Being the target of bullying can cause a child to internalize and experience a decrease in self-worth. Many children who are victims of bullying become isolated and withdrawn, and often have a limited social circle of friends. “Because many of the correlates and predictors of peer victimization are common in children with ADHD, it is not surprising that children with ADHD are at elevated risk for peer victimization,” said Stephanie L. Cardoos of the Department of Psychology at the University of California, Berkeley. “Although more is known about risk factors for victimization than about protective factors, one well-established protective factor for those at risk of victimization is friendship.” Cardoos and her colleague Stephen P. Hinshaw recently conducted a study to determine what affect friendship would have on bullying. “The overall purpose is to understand factors that may both predict and protect against peer victimization in girls with ADHD, with a particular focus on friendship as a protective factor,” said Cardoos.
The researchers examined data from 228 girls between the ages of 6 and 12, half of whom had ADHD. The girls were evaluated by counselors at several points during a five week summer camp program and the girls listed who they considered to be their friends and which girls they did and did not like. The team found that all of the girls who were bullied exhibited similar symptoms, regardless of whether they had ADHD or not. “Our core finding was that the presence of a mutual friendship moderated the association between each behavioral risk factor and victimization, such that the presence of at least one friend reduced risk of victimization,” said Cardoos. “The current findings suggest that even for those who may be at elevated risk for deleterious peer effects, such as girls with ADHD, peers can play an important protective role.” She added, “If friends protect by intervening directly in challenging peer situations, it will be important for at-risk children to develop a friend in their natural peer group. In contrast, if friends are most important in increasing self-esteem, interventions outside of the natural peer group may be equally protective.”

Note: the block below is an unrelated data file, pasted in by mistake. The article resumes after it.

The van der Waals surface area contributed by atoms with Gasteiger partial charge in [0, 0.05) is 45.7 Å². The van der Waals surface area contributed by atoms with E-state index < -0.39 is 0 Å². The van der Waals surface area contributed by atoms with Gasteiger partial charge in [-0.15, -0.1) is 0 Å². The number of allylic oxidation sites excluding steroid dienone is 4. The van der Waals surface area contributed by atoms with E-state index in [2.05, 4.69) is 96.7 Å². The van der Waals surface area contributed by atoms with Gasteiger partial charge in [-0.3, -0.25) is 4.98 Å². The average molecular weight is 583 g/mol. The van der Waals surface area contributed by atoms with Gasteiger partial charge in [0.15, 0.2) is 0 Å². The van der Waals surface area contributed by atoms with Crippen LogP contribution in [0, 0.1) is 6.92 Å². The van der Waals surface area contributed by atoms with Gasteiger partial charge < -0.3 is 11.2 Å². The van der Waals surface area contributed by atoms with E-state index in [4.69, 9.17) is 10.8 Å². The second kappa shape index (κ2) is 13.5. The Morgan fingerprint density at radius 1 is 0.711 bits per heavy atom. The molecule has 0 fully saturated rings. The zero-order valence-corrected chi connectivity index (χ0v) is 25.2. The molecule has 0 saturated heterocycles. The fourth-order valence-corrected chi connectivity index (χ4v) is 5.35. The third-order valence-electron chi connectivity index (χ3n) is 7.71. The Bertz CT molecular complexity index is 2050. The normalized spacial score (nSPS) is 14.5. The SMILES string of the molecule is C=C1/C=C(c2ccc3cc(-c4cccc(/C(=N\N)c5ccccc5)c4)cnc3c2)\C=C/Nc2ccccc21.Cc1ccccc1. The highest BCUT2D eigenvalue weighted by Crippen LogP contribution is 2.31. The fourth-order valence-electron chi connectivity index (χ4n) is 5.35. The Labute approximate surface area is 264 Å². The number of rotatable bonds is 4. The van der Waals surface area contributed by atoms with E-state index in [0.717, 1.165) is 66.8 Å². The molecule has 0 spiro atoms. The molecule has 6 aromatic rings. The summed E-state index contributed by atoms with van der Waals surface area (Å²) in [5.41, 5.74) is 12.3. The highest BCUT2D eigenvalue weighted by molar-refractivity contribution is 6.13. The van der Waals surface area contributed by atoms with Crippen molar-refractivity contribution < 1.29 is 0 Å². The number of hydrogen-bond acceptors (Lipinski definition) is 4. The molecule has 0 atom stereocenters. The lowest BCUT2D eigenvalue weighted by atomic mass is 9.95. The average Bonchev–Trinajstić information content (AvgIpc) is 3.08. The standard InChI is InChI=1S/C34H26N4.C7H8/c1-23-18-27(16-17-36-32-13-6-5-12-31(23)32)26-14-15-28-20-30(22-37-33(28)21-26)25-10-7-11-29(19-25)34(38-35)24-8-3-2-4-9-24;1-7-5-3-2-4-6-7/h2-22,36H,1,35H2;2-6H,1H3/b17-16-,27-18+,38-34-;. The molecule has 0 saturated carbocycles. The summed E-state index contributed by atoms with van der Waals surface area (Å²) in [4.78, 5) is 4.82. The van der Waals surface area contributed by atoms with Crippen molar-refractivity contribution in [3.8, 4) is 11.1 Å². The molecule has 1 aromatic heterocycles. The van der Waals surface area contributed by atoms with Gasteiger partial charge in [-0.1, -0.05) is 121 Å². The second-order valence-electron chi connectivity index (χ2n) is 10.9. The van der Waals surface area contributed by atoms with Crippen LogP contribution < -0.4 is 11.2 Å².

Cardoos, Stephanie L., and Stephen P. Hinshaw. “Friendship as Protection from Peer Victimization for Girls with and without ADHD.” Journal of Abnormal Child Psychology 39.3 (2011): 1035-045. Print.
© Copyright 2011 by By John Smith. All Rights Reserved. Permission to publish granted to GoodTherapy.org.
The preceding article was solely written by the author named above. Any views and opinions expressed are not necessarily shared by GoodTherapy.org. Questions or concerns about the preceding article can be directed to the author or posted as a comment below.